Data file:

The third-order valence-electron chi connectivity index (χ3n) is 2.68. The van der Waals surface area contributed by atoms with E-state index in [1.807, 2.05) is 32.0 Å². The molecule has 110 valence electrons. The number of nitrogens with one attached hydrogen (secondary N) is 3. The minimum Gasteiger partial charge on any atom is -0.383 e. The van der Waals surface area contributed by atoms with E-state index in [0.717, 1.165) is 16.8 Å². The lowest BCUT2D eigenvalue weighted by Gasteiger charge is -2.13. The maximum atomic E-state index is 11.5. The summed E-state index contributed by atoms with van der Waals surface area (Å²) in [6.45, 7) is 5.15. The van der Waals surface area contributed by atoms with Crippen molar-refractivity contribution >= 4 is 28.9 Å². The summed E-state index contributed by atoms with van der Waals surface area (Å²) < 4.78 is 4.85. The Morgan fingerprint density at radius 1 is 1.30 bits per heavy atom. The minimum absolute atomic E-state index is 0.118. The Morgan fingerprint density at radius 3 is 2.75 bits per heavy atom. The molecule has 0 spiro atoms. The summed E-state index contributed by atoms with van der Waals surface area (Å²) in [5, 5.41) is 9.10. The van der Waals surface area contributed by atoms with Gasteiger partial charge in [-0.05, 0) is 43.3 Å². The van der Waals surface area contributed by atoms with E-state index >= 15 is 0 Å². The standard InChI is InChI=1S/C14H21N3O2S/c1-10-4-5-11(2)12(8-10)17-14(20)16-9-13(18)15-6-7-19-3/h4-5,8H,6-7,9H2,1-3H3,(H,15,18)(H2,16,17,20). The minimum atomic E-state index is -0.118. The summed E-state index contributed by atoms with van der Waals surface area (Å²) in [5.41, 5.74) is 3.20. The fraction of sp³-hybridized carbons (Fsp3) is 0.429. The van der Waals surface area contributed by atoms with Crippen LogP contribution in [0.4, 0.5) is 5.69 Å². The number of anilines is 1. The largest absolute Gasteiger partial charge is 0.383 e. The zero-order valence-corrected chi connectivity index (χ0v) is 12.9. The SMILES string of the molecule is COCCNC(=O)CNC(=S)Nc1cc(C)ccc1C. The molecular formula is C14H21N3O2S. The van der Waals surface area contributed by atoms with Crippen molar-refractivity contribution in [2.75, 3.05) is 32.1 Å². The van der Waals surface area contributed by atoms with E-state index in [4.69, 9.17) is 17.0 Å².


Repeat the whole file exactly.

The third-order valence-electron chi connectivity index (χ3n) is 2.68. The van der Waals surface area contributed by atoms with E-state index in [1.807, 2.05) is 32.0 Å². The molecule has 110 valence electrons. The number of nitrogens with one attached hydrogen (secondary N) is 3. The minimum Gasteiger partial charge on any atom is -0.383 e. The van der Waals surface area contributed by atoms with E-state index in [0.717, 1.165) is 16.8 Å². The lowest BCUT2D eigenvalue weighted by Gasteiger charge is -2.13. The maximum atomic E-state index is 11.5. The summed E-state index contributed by atoms with van der Waals surface area (Å²) in [6.45, 7) is 5.15. The van der Waals surface area contributed by atoms with Crippen molar-refractivity contribution >= 4 is 28.9 Å². The summed E-state index contributed by atoms with van der Waals surface area (Å²) < 4.78 is 4.85. The Morgan fingerprint density at radius 1 is 1.30 bits per heavy atom. The minimum absolute atomic E-state index is 0.118. The Morgan fingerprint density at radius 3 is 2.75 bits per heavy atom. The molecule has 0 spiro atoms. The summed E-state index contributed by atoms with van der Waals surface area (Å²) in [5, 5.41) is 9.10. The van der Waals surface area contributed by atoms with Gasteiger partial charge in [-0.05, 0) is 43.3 Å². The van der Waals surface area contributed by atoms with E-state index >= 15 is 0 Å². The standard InChI is InChI=1S/C14H21N3O2S/c1-10-4-5-11(2)12(8-10)17-14(20)16-9-13(18)15-6-7-19-3/h4-5,8H,6-7,9H2,1-3H3,(H,15,18)(H2,16,17,20). The minimum atomic E-state index is -0.118. The summed E-state index contributed by atoms with van der Waals surface area (Å²) in [5.41, 5.74) is 3.20. The fraction of sp³-hybridized carbons (Fsp3) is 0.429. The van der Waals surface area contributed by atoms with Crippen LogP contribution in [0.4, 0.5) is 5.69 Å². The number of anilines is 1. The largest absolute Gasteiger partial charge is 0.383 e. The zero-order valence-corrected chi connectivity index (χ0v) is 12.9. The SMILES string of the molecule is COCCNC(=O)CNC(=S)Nc1cc(C)ccc1C. The molecular formula is C14H21N3O2S. The van der Waals surface area contributed by atoms with Crippen molar-refractivity contribution in [2.75, 3.05) is 32.1 Å². The van der Waals surface area contributed by atoms with E-state index in [4.69, 9.17) is 17.0 Å².